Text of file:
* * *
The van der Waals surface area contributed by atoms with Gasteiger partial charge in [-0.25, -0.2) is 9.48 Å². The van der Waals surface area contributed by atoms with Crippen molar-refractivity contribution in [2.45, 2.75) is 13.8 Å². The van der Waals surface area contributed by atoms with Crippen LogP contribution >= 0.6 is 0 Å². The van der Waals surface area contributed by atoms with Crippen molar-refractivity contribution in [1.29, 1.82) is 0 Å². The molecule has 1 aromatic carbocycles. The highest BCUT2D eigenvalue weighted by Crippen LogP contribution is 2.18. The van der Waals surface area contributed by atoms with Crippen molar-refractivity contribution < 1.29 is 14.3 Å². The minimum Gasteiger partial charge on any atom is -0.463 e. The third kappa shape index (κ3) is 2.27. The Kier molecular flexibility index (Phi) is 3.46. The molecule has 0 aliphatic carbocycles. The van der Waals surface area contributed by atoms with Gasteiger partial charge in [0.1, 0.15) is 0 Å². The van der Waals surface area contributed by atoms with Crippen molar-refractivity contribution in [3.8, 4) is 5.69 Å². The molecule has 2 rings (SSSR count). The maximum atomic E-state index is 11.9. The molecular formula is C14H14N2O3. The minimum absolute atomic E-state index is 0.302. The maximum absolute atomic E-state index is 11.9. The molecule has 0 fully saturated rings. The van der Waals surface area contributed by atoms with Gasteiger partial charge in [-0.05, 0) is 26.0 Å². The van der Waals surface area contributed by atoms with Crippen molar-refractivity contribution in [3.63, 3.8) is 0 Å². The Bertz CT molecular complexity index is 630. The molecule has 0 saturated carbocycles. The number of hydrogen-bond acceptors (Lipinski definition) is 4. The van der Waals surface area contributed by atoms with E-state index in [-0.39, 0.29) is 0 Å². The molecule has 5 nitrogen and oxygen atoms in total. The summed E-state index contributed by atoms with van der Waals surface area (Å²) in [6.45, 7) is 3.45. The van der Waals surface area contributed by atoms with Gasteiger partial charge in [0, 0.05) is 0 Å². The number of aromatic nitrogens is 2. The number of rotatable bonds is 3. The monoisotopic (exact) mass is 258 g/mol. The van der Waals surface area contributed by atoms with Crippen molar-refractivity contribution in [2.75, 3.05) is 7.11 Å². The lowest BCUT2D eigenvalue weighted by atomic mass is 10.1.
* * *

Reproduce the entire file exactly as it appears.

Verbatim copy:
The van der Waals surface area contributed by atoms with Gasteiger partial charge in [-0.25, -0.2) is 9.48 Å². The van der Waals surface area contributed by atoms with Crippen molar-refractivity contribution in [2.45, 2.75) is 13.8 Å². The van der Waals surface area contributed by atoms with Crippen LogP contribution >= 0.6 is 0 Å². The van der Waals surface area contributed by atoms with Crippen molar-refractivity contribution in [1.29, 1.82) is 0 Å². The molecule has 1 aromatic carbocycles. The highest BCUT2D eigenvalue weighted by Crippen LogP contribution is 2.18. The van der Waals surface area contributed by atoms with Crippen molar-refractivity contribution < 1.29 is 14.3 Å². The minimum Gasteiger partial charge on any atom is -0.463 e. The third kappa shape index (κ3) is 2.27. The Kier molecular flexibility index (Phi) is 3.46. The molecule has 0 aliphatic carbocycles. The van der Waals surface area contributed by atoms with Gasteiger partial charge in [0.1, 0.15) is 0 Å². The van der Waals surface area contributed by atoms with Crippen molar-refractivity contribution in [3.8, 4) is 5.69 Å². The molecule has 2 rings (SSSR count). The maximum atomic E-state index is 11.9. The molecular formula is C14H14N2O3. The minimum absolute atomic E-state index is 0.302. The maximum absolute atomic E-state index is 11.9. The molecule has 0 fully saturated rings. The van der Waals surface area contributed by atoms with Gasteiger partial charge in [-0.05, 0) is 26.0 Å². The van der Waals surface area contributed by atoms with Crippen molar-refractivity contribution in [3.63, 3.8) is 0 Å². The Bertz CT molecular complexity index is 630. The molecule has 0 saturated carbocycles. The number of hydrogen-bond acceptors (Lipinski definition) is 4. The van der Waals surface area contributed by atoms with E-state index in [-0.39, 0.29) is 0 Å². The molecule has 5 nitrogen and oxygen atoms in total. The summed E-state index contributed by atoms with van der Waals surface area (Å²) in [6.45, 7) is 3.45. The van der Waals surface area contributed by atoms with Gasteiger partial charge in [0, 0.05) is 0 Å². The number of aromatic nitrogens is 2. The number of rotatable bonds is 3. The monoisotopic (exact) mass is 258 g/mol. The van der Waals surface area contributed by atoms with Crippen molar-refractivity contribution in [2.75, 3.05) is 7.11 Å². The lowest BCUT2D eigenvalue weighted by atomic mass is 10.1.